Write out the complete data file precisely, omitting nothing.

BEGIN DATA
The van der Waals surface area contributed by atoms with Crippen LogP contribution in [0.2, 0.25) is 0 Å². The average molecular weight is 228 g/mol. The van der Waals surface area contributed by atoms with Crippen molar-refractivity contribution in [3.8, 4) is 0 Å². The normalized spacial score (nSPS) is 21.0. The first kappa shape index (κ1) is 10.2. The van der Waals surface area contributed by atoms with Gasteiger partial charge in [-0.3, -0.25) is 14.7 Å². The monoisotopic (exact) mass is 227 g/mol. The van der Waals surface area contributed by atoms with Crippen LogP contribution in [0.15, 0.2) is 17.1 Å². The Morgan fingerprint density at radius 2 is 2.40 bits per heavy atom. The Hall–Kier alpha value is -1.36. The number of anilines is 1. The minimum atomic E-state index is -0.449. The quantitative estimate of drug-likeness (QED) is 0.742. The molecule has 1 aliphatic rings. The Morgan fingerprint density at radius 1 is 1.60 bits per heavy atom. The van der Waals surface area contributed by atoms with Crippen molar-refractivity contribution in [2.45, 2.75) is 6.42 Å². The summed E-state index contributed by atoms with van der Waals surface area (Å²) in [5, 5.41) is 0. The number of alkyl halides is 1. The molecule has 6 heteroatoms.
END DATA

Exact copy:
The van der Waals surface area contributed by atoms with Crippen LogP contribution in [0.2, 0.25) is 0 Å². The average molecular weight is 228 g/mol. The van der Waals surface area contributed by atoms with Crippen molar-refractivity contribution in [3.8, 4) is 0 Å². The normalized spacial score (nSPS) is 21.0. The first kappa shape index (κ1) is 10.2. The van der Waals surface area contributed by atoms with Gasteiger partial charge in [-0.3, -0.25) is 14.7 Å². The monoisotopic (exact) mass is 227 g/mol. The van der Waals surface area contributed by atoms with Crippen LogP contribution in [0.15, 0.2) is 17.1 Å². The Morgan fingerprint density at radius 2 is 2.40 bits per heavy atom. The Hall–Kier alpha value is -1.36. The number of anilines is 1. The minimum atomic E-state index is -0.449. The quantitative estimate of drug-likeness (QED) is 0.742. The molecule has 1 aliphatic rings. The Morgan fingerprint density at radius 1 is 1.60 bits per heavy atom. The van der Waals surface area contributed by atoms with Crippen molar-refractivity contribution in [2.45, 2.75) is 6.42 Å². The summed E-state index contributed by atoms with van der Waals surface area (Å²) in [5, 5.41) is 0. The number of alkyl halides is 1. The molecule has 6 heteroatoms.